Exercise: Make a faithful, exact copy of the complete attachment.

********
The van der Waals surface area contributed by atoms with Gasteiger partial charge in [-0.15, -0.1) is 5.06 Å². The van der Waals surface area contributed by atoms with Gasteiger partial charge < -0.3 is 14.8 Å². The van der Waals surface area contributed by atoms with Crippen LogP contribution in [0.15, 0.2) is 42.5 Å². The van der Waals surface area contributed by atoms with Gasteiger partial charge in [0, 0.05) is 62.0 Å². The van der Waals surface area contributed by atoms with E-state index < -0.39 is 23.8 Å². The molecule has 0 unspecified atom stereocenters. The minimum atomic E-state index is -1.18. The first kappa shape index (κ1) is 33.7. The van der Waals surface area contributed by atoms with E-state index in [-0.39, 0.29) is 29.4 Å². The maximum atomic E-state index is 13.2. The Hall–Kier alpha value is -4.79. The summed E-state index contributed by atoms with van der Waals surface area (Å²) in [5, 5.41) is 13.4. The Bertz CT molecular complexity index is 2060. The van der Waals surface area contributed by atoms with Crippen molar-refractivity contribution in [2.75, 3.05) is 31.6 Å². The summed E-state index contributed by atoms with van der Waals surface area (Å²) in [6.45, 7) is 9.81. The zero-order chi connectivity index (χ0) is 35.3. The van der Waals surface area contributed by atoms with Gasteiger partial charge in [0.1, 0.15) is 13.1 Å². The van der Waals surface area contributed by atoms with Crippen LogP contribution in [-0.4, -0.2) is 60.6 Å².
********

The van der Waals surface area contributed by atoms with Gasteiger partial charge in [-0.15, -0.1) is 5.06 Å². The van der Waals surface area contributed by atoms with Gasteiger partial charge < -0.3 is 14.8 Å². The van der Waals surface area contributed by atoms with Crippen LogP contribution in [0.15, 0.2) is 42.5 Å². The van der Waals surface area contributed by atoms with Gasteiger partial charge in [0, 0.05) is 62.0 Å². The van der Waals surface area contributed by atoms with E-state index < -0.39 is 23.8 Å². The molecule has 0 unspecified atom stereocenters. The minimum atomic E-state index is -1.18. The first kappa shape index (κ1) is 33.7. The van der Waals surface area contributed by atoms with E-state index in [-0.39, 0.29) is 29.4 Å². The maximum atomic E-state index is 13.2. The Hall–Kier alpha value is -4.79. The summed E-state index contributed by atoms with van der Waals surface area (Å²) in [5, 5.41) is 13.4. The Bertz CT molecular complexity index is 2060. The van der Waals surface area contributed by atoms with Crippen molar-refractivity contribution in [2.75, 3.05) is 31.6 Å². The summed E-state index contributed by atoms with van der Waals surface area (Å²) in [6.45, 7) is 9.81. The zero-order chi connectivity index (χ0) is 35.3. The van der Waals surface area contributed by atoms with Gasteiger partial charge in [0.1, 0.15) is 13.1 Å². The van der Waals surface area contributed by atoms with Crippen LogP contribution in [-0.4, -0.2) is 60.6 Å².